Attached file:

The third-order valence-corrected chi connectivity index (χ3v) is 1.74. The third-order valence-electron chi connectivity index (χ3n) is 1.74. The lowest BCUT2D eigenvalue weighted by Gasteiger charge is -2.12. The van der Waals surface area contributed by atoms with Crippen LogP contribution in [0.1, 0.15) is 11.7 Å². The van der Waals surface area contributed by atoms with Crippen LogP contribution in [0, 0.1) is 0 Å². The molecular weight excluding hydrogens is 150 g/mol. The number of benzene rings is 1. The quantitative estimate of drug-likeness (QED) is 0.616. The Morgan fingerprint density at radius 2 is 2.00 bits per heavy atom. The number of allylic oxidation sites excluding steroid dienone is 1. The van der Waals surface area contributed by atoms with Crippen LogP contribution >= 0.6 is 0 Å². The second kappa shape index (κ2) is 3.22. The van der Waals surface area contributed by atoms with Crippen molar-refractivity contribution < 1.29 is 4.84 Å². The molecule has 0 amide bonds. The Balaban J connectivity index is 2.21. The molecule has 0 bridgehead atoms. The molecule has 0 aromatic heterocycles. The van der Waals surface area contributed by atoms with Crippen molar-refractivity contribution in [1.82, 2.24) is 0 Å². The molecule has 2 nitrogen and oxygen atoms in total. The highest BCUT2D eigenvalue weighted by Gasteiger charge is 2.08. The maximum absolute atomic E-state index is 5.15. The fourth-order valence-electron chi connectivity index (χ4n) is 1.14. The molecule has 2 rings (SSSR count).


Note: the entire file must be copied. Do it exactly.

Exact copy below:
The third-order valence-corrected chi connectivity index (χ3v) is 1.74. The third-order valence-electron chi connectivity index (χ3n) is 1.74. The lowest BCUT2D eigenvalue weighted by Gasteiger charge is -2.12. The van der Waals surface area contributed by atoms with Crippen LogP contribution in [0.1, 0.15) is 11.7 Å². The van der Waals surface area contributed by atoms with Crippen LogP contribution in [0, 0.1) is 0 Å². The molecular weight excluding hydrogens is 150 g/mol. The number of benzene rings is 1. The quantitative estimate of drug-likeness (QED) is 0.616. The Morgan fingerprint density at radius 2 is 2.00 bits per heavy atom. The number of allylic oxidation sites excluding steroid dienone is 1. The van der Waals surface area contributed by atoms with Crippen LogP contribution >= 0.6 is 0 Å². The second kappa shape index (κ2) is 3.22. The van der Waals surface area contributed by atoms with Crippen molar-refractivity contribution < 1.29 is 4.84 Å². The molecule has 0 amide bonds. The Balaban J connectivity index is 2.21. The molecule has 0 bridgehead atoms. The molecule has 0 aromatic heterocycles. The van der Waals surface area contributed by atoms with Crippen molar-refractivity contribution in [1.82, 2.24) is 0 Å². The molecule has 2 nitrogen and oxygen atoms in total. The highest BCUT2D eigenvalue weighted by Gasteiger charge is 2.08. The maximum absolute atomic E-state index is 5.15. The fourth-order valence-electron chi connectivity index (χ4n) is 1.14. The molecule has 2 rings (SSSR count).